Domain Review: This Sci-Fi Mystery Doesn't Add Up
Sci-fi is largely controlled by big Hollywood studios, so if you aren't into Star Trek, or the occasional surprise like Arrival or District 9, you may have a hard time finding something that suits your tastes. That leaves many sci-fi lovers looking to the world of independent filmmaking and what that has to offer in order to hopefully find something more suited to their liking. Nathaniel Atcheson is one such independent filmmaker and his latest offering Domain could help satiate your sci-fi thriller appetite, but that depends on a great many things.
Domain centers on a group of seven people who are isolated in seperate underground bunkers after a deadly virus wiped out the majority of the Earth's population. Their only means of communication is through a video interface, similar to Skype but a bit more fancy looking. After years of the same thing day in and day out, their tiny social ecosystem is shattered as one by one, they all start disappearing and it becomes clear that things are not as they seem.
This is not a big, bombastic blockbuster disguised as a sci-fi movie. This is a very quiet, very simple movie that sort of ultimately works out to be a combination of the first two acts of 10 Cloverfield Lane, coupled with the horror movie Unfriended. The idea, on paper, is definitely worth exploring, even if the whole "virus wiping out humanity" thing has been done an awful lot. That said, Domain does definitely find a pretty interesting way of justifying that as a plot device. The issue in trying to talk about a movie like Domain and explain it to someone who hasn't seen it is that revealing too much would sort of destroy the experience for the viewer and that is especially problematic in this case, because Domain has some issues. So ruining the definitely good parts of the movie would make this really pointless.
As an idea, outside of the way it was executed, this sounds like something well worth exploring but a small, quiet movie without any fancy explosions or distracting CGI monsters relies entirely on the core elements. Story. Performances. Atmosphere. Even music. These things stand out much more when you aren't watching spaceships explode or trying to figure out some complicated time travel scenario. That is where Domain may come up short for some viewers. The performances are mostly fine, but certainly not great. It is a whole bunch of actors who make the viewer say "I know that person from somewhere I think, but I don't know their name." That kind of thing. If this were billed as a SyFy Channel original movie it would probably be award worthy compared to the usually abysmal nature of something like that. So it isn't dreadful at any phase, but it feels like it is missing something. Or a lot of little somethings. It is very middling.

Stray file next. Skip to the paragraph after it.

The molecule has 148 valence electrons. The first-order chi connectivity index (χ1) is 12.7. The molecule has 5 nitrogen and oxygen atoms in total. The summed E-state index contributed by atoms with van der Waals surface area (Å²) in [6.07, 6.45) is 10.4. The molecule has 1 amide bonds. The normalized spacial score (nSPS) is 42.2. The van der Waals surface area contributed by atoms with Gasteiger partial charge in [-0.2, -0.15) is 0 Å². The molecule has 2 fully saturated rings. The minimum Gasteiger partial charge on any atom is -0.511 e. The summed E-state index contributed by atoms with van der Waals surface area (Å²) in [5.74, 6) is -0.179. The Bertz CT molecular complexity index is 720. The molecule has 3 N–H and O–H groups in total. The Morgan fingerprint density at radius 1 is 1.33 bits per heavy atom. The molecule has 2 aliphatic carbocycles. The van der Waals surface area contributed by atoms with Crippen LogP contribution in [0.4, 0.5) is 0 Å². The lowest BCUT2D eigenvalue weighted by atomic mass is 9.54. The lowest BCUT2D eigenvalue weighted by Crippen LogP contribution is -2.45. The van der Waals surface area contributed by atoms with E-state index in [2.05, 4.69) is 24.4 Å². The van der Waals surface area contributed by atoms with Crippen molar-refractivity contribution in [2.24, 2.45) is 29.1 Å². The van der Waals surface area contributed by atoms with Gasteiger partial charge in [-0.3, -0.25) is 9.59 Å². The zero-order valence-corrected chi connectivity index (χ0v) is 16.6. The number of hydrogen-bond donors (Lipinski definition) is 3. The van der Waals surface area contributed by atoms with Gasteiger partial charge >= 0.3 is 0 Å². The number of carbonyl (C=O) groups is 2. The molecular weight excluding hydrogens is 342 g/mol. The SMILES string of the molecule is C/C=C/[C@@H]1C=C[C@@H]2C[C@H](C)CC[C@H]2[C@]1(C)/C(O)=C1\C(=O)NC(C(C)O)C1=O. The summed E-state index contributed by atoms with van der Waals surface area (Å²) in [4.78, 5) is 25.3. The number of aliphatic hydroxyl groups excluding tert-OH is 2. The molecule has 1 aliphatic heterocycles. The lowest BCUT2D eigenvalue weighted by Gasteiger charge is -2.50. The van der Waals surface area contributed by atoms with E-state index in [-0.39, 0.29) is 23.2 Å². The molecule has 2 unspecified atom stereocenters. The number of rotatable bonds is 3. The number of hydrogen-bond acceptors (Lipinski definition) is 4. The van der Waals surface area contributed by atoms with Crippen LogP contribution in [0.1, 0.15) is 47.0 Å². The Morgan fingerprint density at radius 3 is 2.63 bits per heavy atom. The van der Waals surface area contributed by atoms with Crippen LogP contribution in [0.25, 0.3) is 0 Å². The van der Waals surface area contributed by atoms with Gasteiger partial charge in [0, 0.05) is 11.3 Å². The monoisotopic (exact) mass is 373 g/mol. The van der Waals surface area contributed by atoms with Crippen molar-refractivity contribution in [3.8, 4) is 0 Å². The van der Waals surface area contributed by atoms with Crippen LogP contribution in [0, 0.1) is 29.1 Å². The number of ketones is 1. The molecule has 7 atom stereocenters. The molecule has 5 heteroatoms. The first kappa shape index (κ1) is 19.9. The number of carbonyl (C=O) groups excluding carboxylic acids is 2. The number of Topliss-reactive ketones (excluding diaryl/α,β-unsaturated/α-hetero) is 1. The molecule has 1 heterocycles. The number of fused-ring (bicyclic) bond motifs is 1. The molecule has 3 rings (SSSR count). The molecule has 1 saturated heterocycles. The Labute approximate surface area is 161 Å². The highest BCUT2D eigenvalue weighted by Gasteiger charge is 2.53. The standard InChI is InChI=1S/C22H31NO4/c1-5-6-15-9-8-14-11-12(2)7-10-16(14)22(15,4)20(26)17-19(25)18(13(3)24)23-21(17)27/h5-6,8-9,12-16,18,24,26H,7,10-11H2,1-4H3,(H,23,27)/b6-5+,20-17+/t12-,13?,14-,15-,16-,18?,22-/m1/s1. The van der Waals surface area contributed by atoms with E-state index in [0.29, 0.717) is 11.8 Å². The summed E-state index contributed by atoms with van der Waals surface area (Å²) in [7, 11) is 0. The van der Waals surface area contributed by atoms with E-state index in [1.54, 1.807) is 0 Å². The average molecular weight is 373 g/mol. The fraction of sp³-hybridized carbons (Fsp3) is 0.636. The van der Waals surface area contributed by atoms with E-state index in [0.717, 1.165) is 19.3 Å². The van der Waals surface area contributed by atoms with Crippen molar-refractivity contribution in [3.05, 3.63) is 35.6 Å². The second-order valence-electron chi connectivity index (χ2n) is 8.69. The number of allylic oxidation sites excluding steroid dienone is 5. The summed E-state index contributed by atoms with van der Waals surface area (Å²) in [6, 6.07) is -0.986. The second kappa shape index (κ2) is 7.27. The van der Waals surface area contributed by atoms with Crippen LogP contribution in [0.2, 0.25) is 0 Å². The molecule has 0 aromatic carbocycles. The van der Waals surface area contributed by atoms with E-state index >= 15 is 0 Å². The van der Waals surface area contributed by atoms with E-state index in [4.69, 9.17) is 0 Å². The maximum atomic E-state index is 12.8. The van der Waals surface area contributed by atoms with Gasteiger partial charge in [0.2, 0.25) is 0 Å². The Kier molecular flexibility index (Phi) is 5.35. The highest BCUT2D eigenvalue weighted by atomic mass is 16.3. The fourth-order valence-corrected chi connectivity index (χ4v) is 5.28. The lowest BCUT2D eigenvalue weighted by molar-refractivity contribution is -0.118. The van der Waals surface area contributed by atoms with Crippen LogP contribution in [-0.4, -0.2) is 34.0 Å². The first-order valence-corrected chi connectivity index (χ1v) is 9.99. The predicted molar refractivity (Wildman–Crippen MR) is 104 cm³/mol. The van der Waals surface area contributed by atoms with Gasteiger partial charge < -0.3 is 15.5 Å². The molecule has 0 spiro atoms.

Domain feels like a movie that was made like a meal from good recipe that someone found in a cookbook. But the person making the meal didn't have high-quality ingredients at their disposal, so they made due. At the end of the day, it may not be the five-star meal it could have been, on paper, but your belly is full. For some reason, even with some really intense, seemingly thought provoking ideas and what should be affecting imagery, the movie just doesn't make you think or evaluate the real world in the way that the best sci-fi does. It is also pretty slow to start, which doesn't help. Again, without big action set pieces, pacing is critical. Perhaps this would have been better as a short of some kind as opposed to a 90-minute feature.
Writer/director Nathaniel Atcheson has some good ideas, there is no doubt about that. Sometimes, movies are accused of having too many cooks in the kitchen, so to speak, and too many ingredients. This movie feels like the opposite. Domain probably would have benefited from a few more quality ingredients and another, perhaps more seasoned, cook in the kitchen to help with the details. Ultimately, Domain isn't something anyone needs to run out and see in a theater, but for die-hard sci-fi fans, it could provide some entertainment as a streaming watch on a weekday evening.